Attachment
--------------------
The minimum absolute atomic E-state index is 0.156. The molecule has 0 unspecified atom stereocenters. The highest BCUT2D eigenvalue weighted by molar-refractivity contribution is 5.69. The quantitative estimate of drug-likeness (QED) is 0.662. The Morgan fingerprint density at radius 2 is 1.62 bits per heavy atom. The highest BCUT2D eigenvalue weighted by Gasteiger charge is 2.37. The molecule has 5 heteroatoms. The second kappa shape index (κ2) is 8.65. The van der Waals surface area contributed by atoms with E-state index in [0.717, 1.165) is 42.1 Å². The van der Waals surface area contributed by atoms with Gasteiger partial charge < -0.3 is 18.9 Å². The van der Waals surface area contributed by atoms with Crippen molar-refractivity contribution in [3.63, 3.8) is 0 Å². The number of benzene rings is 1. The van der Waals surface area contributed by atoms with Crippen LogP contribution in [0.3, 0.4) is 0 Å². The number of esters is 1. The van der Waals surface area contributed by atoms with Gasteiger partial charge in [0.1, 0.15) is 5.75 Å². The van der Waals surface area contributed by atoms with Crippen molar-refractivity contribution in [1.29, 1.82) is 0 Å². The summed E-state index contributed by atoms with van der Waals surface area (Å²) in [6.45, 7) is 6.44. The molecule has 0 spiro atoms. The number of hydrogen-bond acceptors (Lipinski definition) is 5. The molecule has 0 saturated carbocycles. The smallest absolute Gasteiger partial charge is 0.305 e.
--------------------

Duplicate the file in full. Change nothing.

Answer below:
The minimum absolute atomic E-state index is 0.156. The molecule has 0 unspecified atom stereocenters. The highest BCUT2D eigenvalue weighted by molar-refractivity contribution is 5.69. The quantitative estimate of drug-likeness (QED) is 0.662. The Morgan fingerprint density at radius 2 is 1.62 bits per heavy atom. The highest BCUT2D eigenvalue weighted by Gasteiger charge is 2.37. The molecule has 5 heteroatoms. The second kappa shape index (κ2) is 8.65. The van der Waals surface area contributed by atoms with E-state index in [0.717, 1.165) is 42.1 Å². The van der Waals surface area contributed by atoms with Gasteiger partial charge < -0.3 is 18.9 Å². The van der Waals surface area contributed by atoms with Crippen molar-refractivity contribution in [3.63, 3.8) is 0 Å². The number of benzene rings is 1. The van der Waals surface area contributed by atoms with Crippen LogP contribution in [0.3, 0.4) is 0 Å². The number of esters is 1. The van der Waals surface area contributed by atoms with Gasteiger partial charge in [0.1, 0.15) is 5.75 Å². The van der Waals surface area contributed by atoms with Crippen molar-refractivity contribution in [1.29, 1.82) is 0 Å². The summed E-state index contributed by atoms with van der Waals surface area (Å²) in [6.45, 7) is 6.44. The molecule has 0 spiro atoms. The number of hydrogen-bond acceptors (Lipinski definition) is 5. The molecule has 0 saturated carbocycles. The smallest absolute Gasteiger partial charge is 0.305 e.